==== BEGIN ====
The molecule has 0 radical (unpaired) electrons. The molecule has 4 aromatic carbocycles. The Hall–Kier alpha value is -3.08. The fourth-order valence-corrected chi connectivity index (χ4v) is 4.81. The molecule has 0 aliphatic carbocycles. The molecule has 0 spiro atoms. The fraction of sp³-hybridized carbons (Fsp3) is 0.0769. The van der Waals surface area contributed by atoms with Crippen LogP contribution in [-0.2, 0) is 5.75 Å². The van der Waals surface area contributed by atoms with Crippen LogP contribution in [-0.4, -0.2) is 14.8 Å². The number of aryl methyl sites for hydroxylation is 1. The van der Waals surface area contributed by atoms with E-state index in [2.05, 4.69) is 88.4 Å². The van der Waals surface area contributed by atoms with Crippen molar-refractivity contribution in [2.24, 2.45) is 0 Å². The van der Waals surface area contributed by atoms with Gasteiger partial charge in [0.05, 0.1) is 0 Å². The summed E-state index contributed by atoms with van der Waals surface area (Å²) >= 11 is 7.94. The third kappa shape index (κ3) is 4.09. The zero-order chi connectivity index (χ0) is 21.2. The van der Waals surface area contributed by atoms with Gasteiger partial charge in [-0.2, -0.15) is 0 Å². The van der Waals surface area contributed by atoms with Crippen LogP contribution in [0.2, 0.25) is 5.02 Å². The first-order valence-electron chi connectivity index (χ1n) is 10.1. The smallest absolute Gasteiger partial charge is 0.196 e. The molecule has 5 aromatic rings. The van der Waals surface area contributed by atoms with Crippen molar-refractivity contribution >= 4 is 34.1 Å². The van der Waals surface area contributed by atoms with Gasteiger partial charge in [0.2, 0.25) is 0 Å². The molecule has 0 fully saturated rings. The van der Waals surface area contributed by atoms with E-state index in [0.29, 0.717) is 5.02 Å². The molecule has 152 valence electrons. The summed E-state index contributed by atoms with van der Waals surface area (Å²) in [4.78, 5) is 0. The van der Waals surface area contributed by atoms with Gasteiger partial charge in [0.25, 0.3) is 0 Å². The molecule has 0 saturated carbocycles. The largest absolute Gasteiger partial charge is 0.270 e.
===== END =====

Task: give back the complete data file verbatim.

The molecule has 0 radical (unpaired) electrons. The molecule has 4 aromatic carbocycles. The Hall–Kier alpha value is -3.08. The fourth-order valence-corrected chi connectivity index (χ4v) is 4.81. The molecule has 0 aliphatic carbocycles. The molecule has 0 spiro atoms. The fraction of sp³-hybridized carbons (Fsp3) is 0.0769. The van der Waals surface area contributed by atoms with Crippen LogP contribution in [-0.2, 0) is 5.75 Å². The van der Waals surface area contributed by atoms with Crippen LogP contribution in [-0.4, -0.2) is 14.8 Å². The number of aryl methyl sites for hydroxylation is 1. The van der Waals surface area contributed by atoms with E-state index in [2.05, 4.69) is 88.4 Å². The van der Waals surface area contributed by atoms with Crippen molar-refractivity contribution in [2.24, 2.45) is 0 Å². The van der Waals surface area contributed by atoms with Gasteiger partial charge in [0.05, 0.1) is 0 Å². The summed E-state index contributed by atoms with van der Waals surface area (Å²) >= 11 is 7.94. The third kappa shape index (κ3) is 4.09. The zero-order chi connectivity index (χ0) is 21.2. The van der Waals surface area contributed by atoms with Gasteiger partial charge in [-0.2, -0.15) is 0 Å². The van der Waals surface area contributed by atoms with Crippen LogP contribution in [0.2, 0.25) is 5.02 Å². The first-order valence-electron chi connectivity index (χ1n) is 10.1. The smallest absolute Gasteiger partial charge is 0.196 e. The molecule has 5 aromatic rings. The van der Waals surface area contributed by atoms with Crippen molar-refractivity contribution >= 4 is 34.1 Å². The van der Waals surface area contributed by atoms with Gasteiger partial charge in [0.2, 0.25) is 0 Å². The molecule has 0 fully saturated rings. The van der Waals surface area contributed by atoms with E-state index in [0.29, 0.717) is 5.02 Å². The molecule has 152 valence electrons. The summed E-state index contributed by atoms with van der Waals surface area (Å²) in [4.78, 5) is 0. The van der Waals surface area contributed by atoms with Gasteiger partial charge in [0.25, 0.3) is 0 Å². The molecule has 0 saturated carbocycles. The largest absolute Gasteiger partial charge is 0.270 e.